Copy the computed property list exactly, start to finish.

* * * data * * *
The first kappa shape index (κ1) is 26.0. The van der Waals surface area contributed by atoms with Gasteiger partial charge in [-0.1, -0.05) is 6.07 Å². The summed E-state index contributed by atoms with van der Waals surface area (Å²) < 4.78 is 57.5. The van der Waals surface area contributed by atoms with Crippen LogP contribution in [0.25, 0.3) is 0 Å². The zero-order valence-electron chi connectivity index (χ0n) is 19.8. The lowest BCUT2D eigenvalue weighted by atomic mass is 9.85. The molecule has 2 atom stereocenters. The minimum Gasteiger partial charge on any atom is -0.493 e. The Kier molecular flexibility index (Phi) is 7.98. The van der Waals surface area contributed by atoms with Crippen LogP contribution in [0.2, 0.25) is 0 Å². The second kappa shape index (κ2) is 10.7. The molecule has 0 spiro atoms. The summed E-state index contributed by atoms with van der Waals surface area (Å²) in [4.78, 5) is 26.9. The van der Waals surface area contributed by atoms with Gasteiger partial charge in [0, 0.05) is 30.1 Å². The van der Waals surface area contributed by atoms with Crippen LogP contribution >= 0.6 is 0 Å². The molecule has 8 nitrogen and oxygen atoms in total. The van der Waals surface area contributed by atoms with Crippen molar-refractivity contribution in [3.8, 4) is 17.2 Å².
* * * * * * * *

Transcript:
The first kappa shape index (κ1) is 26.0. The van der Waals surface area contributed by atoms with Gasteiger partial charge in [-0.1, -0.05) is 6.07 Å². The summed E-state index contributed by atoms with van der Waals surface area (Å²) < 4.78 is 57.5. The van der Waals surface area contributed by atoms with Crippen LogP contribution in [0.25, 0.3) is 0 Å². The zero-order valence-electron chi connectivity index (χ0n) is 19.8. The lowest BCUT2D eigenvalue weighted by atomic mass is 9.85. The molecule has 2 atom stereocenters. The minimum Gasteiger partial charge on any atom is -0.493 e. The Kier molecular flexibility index (Phi) is 7.98. The van der Waals surface area contributed by atoms with Crippen LogP contribution in [0.2, 0.25) is 0 Å². The second kappa shape index (κ2) is 10.7. The molecule has 0 spiro atoms. The summed E-state index contributed by atoms with van der Waals surface area (Å²) in [4.78, 5) is 26.9. The van der Waals surface area contributed by atoms with Gasteiger partial charge in [0, 0.05) is 30.1 Å². The van der Waals surface area contributed by atoms with Crippen LogP contribution >= 0.6 is 0 Å². The molecule has 8 nitrogen and oxygen atoms in total. The van der Waals surface area contributed by atoms with Crippen molar-refractivity contribution in [3.8, 4) is 17.2 Å².